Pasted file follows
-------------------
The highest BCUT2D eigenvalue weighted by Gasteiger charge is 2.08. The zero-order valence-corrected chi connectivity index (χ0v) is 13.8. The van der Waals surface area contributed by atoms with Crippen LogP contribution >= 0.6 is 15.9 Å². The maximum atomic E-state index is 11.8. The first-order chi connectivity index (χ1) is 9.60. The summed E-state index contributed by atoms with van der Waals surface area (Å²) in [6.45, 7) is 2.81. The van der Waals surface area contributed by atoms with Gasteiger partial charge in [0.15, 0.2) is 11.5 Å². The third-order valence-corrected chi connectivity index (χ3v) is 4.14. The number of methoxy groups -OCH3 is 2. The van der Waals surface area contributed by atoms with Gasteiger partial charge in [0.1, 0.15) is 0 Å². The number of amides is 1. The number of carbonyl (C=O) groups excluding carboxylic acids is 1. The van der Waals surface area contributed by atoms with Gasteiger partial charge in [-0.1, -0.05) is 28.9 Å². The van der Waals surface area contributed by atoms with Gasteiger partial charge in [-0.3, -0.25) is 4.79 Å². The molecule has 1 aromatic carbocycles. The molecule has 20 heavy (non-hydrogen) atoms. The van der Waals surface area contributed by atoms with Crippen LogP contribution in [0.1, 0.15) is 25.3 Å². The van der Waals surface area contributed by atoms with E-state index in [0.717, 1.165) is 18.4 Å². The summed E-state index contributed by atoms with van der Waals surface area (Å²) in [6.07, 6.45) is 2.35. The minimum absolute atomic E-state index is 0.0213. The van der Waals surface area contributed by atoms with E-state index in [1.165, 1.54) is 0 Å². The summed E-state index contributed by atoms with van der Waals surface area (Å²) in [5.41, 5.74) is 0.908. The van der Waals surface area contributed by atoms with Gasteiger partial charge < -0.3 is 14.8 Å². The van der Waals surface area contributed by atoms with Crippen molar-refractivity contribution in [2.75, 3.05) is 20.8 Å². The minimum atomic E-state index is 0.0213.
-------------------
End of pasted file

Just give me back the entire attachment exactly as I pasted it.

The highest BCUT2D eigenvalue weighted by Gasteiger charge is 2.08. The zero-order valence-corrected chi connectivity index (χ0v) is 13.8. The van der Waals surface area contributed by atoms with Crippen LogP contribution >= 0.6 is 15.9 Å². The maximum atomic E-state index is 11.8. The first-order chi connectivity index (χ1) is 9.60. The summed E-state index contributed by atoms with van der Waals surface area (Å²) in [6.45, 7) is 2.81. The van der Waals surface area contributed by atoms with Gasteiger partial charge in [0.15, 0.2) is 11.5 Å². The third-order valence-corrected chi connectivity index (χ3v) is 4.14. The number of methoxy groups -OCH3 is 2. The van der Waals surface area contributed by atoms with Gasteiger partial charge in [0.1, 0.15) is 0 Å². The number of amides is 1. The number of carbonyl (C=O) groups excluding carboxylic acids is 1. The van der Waals surface area contributed by atoms with Gasteiger partial charge in [-0.1, -0.05) is 28.9 Å². The van der Waals surface area contributed by atoms with Gasteiger partial charge in [-0.3, -0.25) is 4.79 Å². The molecule has 1 aromatic carbocycles. The molecule has 20 heavy (non-hydrogen) atoms. The van der Waals surface area contributed by atoms with Crippen LogP contribution in [0.1, 0.15) is 25.3 Å². The van der Waals surface area contributed by atoms with E-state index in [0.717, 1.165) is 18.4 Å². The summed E-state index contributed by atoms with van der Waals surface area (Å²) in [6.07, 6.45) is 2.35. The minimum absolute atomic E-state index is 0.0213. The van der Waals surface area contributed by atoms with E-state index in [1.165, 1.54) is 0 Å². The summed E-state index contributed by atoms with van der Waals surface area (Å²) in [5.41, 5.74) is 0.908. The van der Waals surface area contributed by atoms with Gasteiger partial charge < -0.3 is 14.8 Å². The van der Waals surface area contributed by atoms with Crippen molar-refractivity contribution in [2.75, 3.05) is 20.8 Å². The minimum atomic E-state index is 0.0213.